A bespoke or made to measure suit differs from an off the peg suit in various ways. With bespoke you have full customisation of style, thousands of swatches to choose from, and – of course – a better fit as they are made to your own measurements and shape. When you’re buying a tailored suit, these are the key points you should be looking at to get the best value for your money.
Before you meet your tailor, look into the different style options you could choose for your suit. Double breasted or single? Notch lapel or Peak? Plain cloth or a pattern? Look to celebrity styles or to your well-dressed colleagues, even films and TV shows – inspiration is everywhere!
Notch lapel – A lapel with a small triangular notch cut from it. The most common lapel in the office is often a notch. It suits casual and professional suits alike, though it is most commonly seen on a two or three button single breasted.
Peak lapel – A lapel with a pointed extension added at the join between lapel and collar. A bolder look can be obtained with a peak lapel. It will draw the eye to the shoulder creating a strong silhouette. Because of this, a wider peak lapel is often favoured to enhance ones figure.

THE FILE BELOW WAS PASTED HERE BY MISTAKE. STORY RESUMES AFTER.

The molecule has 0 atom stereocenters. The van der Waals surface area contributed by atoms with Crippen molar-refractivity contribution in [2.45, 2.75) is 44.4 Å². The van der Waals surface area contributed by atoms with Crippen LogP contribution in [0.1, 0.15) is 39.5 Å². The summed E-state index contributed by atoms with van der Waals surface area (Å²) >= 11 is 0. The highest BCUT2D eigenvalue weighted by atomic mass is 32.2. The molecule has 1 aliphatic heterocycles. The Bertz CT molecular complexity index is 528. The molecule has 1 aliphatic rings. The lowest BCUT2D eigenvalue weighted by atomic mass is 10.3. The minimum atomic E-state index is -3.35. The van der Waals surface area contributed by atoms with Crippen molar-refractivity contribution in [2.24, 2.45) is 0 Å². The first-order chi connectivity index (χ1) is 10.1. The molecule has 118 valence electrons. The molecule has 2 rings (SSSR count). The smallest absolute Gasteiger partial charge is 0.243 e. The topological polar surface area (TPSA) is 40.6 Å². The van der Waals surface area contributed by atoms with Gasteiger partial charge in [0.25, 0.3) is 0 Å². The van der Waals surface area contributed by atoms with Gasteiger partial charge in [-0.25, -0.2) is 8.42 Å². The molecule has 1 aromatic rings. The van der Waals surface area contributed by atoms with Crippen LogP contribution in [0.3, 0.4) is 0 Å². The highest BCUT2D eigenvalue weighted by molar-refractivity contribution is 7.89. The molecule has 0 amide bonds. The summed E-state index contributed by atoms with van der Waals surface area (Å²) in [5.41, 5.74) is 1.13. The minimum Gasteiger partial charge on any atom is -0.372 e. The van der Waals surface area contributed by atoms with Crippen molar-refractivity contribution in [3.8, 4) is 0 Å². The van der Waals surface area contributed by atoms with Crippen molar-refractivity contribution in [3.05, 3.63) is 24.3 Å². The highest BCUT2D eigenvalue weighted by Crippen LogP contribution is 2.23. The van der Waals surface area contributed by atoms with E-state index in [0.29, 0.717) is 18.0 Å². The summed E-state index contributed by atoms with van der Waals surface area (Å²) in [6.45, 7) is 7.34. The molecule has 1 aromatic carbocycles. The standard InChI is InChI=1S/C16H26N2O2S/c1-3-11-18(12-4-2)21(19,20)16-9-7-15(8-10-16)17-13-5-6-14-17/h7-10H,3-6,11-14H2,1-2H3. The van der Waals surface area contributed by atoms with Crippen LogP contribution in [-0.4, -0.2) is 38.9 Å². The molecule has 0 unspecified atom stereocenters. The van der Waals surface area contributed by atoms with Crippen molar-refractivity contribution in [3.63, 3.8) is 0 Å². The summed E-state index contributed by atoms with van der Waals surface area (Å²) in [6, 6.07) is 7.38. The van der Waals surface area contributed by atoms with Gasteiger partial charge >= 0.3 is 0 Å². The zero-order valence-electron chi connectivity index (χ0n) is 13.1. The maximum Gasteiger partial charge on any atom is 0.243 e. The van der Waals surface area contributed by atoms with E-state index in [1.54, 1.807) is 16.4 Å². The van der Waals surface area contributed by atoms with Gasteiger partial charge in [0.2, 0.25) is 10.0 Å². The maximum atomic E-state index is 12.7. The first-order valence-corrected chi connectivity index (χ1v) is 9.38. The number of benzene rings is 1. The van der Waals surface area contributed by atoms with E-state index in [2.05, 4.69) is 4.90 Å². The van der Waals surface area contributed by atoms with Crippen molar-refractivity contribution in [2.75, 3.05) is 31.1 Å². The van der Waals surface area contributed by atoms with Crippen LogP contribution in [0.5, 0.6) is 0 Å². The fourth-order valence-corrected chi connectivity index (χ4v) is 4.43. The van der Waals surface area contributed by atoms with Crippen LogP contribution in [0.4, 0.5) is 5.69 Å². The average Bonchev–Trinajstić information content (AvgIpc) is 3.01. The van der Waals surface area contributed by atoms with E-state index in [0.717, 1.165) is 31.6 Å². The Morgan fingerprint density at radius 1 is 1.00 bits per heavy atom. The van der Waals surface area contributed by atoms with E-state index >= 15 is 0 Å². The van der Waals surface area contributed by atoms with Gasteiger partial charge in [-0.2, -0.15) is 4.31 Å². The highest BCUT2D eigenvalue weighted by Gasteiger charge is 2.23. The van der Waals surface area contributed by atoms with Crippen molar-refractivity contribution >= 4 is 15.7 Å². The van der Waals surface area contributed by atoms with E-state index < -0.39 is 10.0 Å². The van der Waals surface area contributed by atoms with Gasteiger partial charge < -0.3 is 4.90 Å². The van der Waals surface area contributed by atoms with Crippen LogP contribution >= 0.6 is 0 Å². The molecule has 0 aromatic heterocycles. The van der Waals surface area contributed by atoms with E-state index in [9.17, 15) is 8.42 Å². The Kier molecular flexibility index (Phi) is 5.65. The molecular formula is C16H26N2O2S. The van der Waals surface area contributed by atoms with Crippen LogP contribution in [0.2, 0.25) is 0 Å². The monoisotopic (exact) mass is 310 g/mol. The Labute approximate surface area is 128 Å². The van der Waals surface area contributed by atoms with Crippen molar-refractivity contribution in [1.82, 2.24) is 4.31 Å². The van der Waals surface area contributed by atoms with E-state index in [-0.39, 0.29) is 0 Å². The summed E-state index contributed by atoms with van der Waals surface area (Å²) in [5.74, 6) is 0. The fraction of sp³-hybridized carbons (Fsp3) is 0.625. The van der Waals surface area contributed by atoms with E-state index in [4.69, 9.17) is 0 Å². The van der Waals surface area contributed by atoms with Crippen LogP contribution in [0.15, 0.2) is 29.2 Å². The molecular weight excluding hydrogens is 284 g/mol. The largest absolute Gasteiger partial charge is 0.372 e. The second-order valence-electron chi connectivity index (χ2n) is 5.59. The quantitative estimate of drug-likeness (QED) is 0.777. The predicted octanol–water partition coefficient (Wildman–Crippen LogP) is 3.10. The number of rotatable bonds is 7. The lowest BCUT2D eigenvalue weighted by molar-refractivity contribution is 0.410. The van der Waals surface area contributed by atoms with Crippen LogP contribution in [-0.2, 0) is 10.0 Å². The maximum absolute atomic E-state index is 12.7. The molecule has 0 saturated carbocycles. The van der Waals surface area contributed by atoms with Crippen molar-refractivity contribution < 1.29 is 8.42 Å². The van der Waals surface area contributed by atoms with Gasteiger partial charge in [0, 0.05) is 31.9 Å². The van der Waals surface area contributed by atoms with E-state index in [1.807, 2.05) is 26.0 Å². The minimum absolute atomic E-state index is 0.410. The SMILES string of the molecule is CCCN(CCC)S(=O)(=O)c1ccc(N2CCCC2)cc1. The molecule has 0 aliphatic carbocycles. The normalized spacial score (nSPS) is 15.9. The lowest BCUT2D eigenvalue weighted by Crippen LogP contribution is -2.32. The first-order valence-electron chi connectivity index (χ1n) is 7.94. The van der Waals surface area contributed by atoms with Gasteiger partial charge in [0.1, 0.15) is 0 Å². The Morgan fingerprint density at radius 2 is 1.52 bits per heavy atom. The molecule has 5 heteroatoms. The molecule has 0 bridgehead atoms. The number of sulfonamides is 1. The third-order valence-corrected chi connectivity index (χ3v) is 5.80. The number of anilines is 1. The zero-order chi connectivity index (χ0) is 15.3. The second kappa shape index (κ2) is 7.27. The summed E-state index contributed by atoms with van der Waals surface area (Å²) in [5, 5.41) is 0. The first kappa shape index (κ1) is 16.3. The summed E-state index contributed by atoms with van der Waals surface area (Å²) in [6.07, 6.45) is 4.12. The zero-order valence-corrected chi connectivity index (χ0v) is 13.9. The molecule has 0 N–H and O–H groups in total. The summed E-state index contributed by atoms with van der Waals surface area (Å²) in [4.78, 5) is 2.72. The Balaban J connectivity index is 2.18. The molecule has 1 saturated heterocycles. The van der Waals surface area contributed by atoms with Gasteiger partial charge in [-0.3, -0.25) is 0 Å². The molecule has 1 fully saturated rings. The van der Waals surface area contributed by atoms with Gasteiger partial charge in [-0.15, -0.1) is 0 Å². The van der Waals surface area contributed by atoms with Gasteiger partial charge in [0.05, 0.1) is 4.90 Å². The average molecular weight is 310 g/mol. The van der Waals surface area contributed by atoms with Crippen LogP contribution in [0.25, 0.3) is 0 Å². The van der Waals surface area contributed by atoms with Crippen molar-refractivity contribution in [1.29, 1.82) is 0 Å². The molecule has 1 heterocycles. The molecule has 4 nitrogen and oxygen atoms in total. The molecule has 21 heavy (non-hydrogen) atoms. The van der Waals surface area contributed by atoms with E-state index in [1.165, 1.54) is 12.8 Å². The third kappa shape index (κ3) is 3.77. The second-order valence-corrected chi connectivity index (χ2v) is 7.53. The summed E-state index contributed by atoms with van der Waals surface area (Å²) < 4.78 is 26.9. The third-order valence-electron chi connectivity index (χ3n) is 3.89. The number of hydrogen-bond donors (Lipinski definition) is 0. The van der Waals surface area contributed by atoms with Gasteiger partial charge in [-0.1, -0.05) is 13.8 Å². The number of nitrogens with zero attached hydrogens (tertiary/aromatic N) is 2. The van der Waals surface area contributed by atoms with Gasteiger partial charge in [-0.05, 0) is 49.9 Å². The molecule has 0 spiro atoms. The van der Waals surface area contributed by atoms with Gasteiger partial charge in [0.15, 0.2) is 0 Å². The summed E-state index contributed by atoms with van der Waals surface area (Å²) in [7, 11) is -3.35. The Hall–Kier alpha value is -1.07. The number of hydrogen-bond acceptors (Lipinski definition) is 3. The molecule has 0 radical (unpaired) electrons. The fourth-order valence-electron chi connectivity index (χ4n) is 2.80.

Single Breasted 2 Button – A single-breasted jacket with 2 button (as above) is the most commonly seen suit style, especially in offices and business environments. A notch or peak lapel will both work with two buttons but a notch is the most common in an office environment.
DB 2 x 3 – A double-breasted jacket with 6 buttons but only the lowest 2 fasten (and the anchor button on the inside). The lowest 4 buttons that you see are parallel, with the top 2 being the wider two. This is the most commonly seen DB jacket style and will suit most body shapes.
Thinking about how you want your suit to fit is arguably the most important thing to be thinking about. Do you want to go for a slightly looser more old-school look that allows for more room through the chest, waist and legs? A more modern fit that’s slightly more tailored, being nipped in a little through the waist and a tapered leg? Or a slim fit suit, close fitting through the body and sleeve with a tighter trouser to match?
Next you’ve got the vast array of cloths to choose from. From the colour and the print down to the weave – there’s a lot to consider. Brighter colours for many office workers are less popular, so look at perhaps a herringbone to add a little detail to your suit without going over the top. If you travel with work and know you’re prone to overheating on the tube in the summer, you could consider a mohair suit which is popular for its breathability in heat and its spring that allows it to bounce back from wrinkles with ease.